Paranormal Activity in Comics

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This footage comes from the Paranormal Activity in Comics panel conducted at the Minneapolis Indie Xpo on Saturday, August 21, 2010.

The Cross Hatch’s own Brian Heater led the discussion between Sarah Becan (The Ouija Interviews), Ed Choy Moorman (Ghost Comics), Tim Sievert (That Salty Air) and Will Duff (Ghostbustin’ 911).

Topics include ouija encounters, haunted apartments, Bigfoot and the rights of ghosts and zombies.

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Manny + Bigfoot by Meghan Hogan

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Manny + Bigfoot
by Meghan Hogan
2D Cloud

mannyThis weird and beautiful little comic is as interesting to touch as it is to read.

Maybe you can recall a few years back when elephant dung paper first hit the market.  From the buzz, I thought Mr. Ellie Poo’s paper would be in use all over the place, but Manny + Bigfoot is the first mini I’ve seen made with the stuff.

Poop as paper inspires an odd fascination, but also a whoop of joy from environmentalists and animal lovers.  As noted by the Huffington Post, “…a tenth of the mere 40,000 Asian elephants worldwide live in Sri Lanka, where they’re killed due to their interference with agriculture. There’s no major ivory trade, and Sri Lankans don’t eat elephant meat, so the sole factor that elephants are being exterminated is because they’re a nuisance.”  In other words, having its poop harvested for paper is one way an elephant becomes a useful member of society.  If only it was that easy for the rest of us.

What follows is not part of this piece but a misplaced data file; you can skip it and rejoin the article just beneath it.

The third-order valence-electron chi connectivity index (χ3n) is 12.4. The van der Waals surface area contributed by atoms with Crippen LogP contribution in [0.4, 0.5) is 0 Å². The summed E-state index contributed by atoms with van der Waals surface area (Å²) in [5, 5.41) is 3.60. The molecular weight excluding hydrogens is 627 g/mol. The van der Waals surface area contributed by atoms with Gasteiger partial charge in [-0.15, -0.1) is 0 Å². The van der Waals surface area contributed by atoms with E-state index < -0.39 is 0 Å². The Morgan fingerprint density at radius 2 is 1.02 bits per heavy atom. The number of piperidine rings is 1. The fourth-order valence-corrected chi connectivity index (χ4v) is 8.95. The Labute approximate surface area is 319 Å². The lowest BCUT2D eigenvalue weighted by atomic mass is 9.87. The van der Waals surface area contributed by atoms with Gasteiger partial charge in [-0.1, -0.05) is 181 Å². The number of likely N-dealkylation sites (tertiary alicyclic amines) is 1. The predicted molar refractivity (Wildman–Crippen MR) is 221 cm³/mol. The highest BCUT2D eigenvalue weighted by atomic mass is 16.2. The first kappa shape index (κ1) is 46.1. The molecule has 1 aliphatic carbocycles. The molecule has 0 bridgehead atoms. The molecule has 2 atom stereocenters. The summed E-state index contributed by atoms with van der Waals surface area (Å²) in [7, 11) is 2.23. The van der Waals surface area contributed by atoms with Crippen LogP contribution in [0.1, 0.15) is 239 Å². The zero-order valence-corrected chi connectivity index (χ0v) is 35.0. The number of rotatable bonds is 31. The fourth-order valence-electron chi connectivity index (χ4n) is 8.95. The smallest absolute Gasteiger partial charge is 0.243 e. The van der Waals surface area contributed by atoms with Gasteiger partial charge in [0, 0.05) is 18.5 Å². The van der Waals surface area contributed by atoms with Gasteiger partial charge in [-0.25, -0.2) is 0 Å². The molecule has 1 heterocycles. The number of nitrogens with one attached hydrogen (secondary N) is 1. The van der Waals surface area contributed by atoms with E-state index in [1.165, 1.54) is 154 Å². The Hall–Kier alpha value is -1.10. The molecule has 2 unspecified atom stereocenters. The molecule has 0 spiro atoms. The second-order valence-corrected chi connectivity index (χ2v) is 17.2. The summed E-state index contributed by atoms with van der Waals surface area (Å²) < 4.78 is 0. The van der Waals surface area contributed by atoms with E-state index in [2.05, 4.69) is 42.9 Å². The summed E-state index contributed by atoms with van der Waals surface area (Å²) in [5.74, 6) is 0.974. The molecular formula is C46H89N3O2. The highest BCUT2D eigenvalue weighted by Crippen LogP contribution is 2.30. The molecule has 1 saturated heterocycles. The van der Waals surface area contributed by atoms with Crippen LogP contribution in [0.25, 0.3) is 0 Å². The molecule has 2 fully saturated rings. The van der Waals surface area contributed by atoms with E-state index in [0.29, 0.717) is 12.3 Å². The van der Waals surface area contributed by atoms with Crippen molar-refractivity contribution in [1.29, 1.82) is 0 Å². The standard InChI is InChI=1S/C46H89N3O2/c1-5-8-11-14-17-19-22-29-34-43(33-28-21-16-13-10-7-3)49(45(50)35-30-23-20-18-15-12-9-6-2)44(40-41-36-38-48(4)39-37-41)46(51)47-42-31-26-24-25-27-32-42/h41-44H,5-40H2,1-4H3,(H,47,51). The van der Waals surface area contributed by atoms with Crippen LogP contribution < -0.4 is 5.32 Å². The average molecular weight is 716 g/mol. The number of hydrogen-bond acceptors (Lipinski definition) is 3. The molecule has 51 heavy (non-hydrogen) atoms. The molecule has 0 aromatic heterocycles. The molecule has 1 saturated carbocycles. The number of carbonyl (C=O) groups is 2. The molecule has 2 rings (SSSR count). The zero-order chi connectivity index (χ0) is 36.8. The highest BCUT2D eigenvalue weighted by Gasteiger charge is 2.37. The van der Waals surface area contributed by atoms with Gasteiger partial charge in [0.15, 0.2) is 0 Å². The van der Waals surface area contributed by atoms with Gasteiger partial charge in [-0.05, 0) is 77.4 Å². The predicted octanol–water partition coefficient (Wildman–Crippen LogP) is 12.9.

As a vegan bicycle commuter, Meghan Hogan (of the Good Minnesotans) regularly acts on her good conscience, so it’s no surprise that her book Manny + Bigfoot leans the same direction.  It might feel strange to touch a page made of poo, but take the risk.  Her the story has a sweet expression, wonderful colors, and even a touch of mystery.

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And How by Gregory Corso

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And How
by Gregory Corso
Powderfinger Books

howThe common definition of insanity, as I’ve heard it, is to expect different results from predictable courses. For instance, if you have a preferred route to work, and each day it takes you to the same office, that’s predictable. If you think that by following the same route, you will reach a volcano, that’s insane. By extension, if Steve Urkel thinks that hounding Laura Winslow will somehow get him a date when she says no every time, that’s also insane. Something else must occur to evoke change; he must partake of the Cool Juice and become Stefan Urquelle. You see?

Without directly addressing the subject of insanity, And How is a perfect and eerie portrayal of it. Through use of repetitive imagery and blithe, empty expressions, Gregory Corso builds a weird and fascinating story about a boy’s search for peace, a woman’s search for unity, and a man’s search for Bigfoot.

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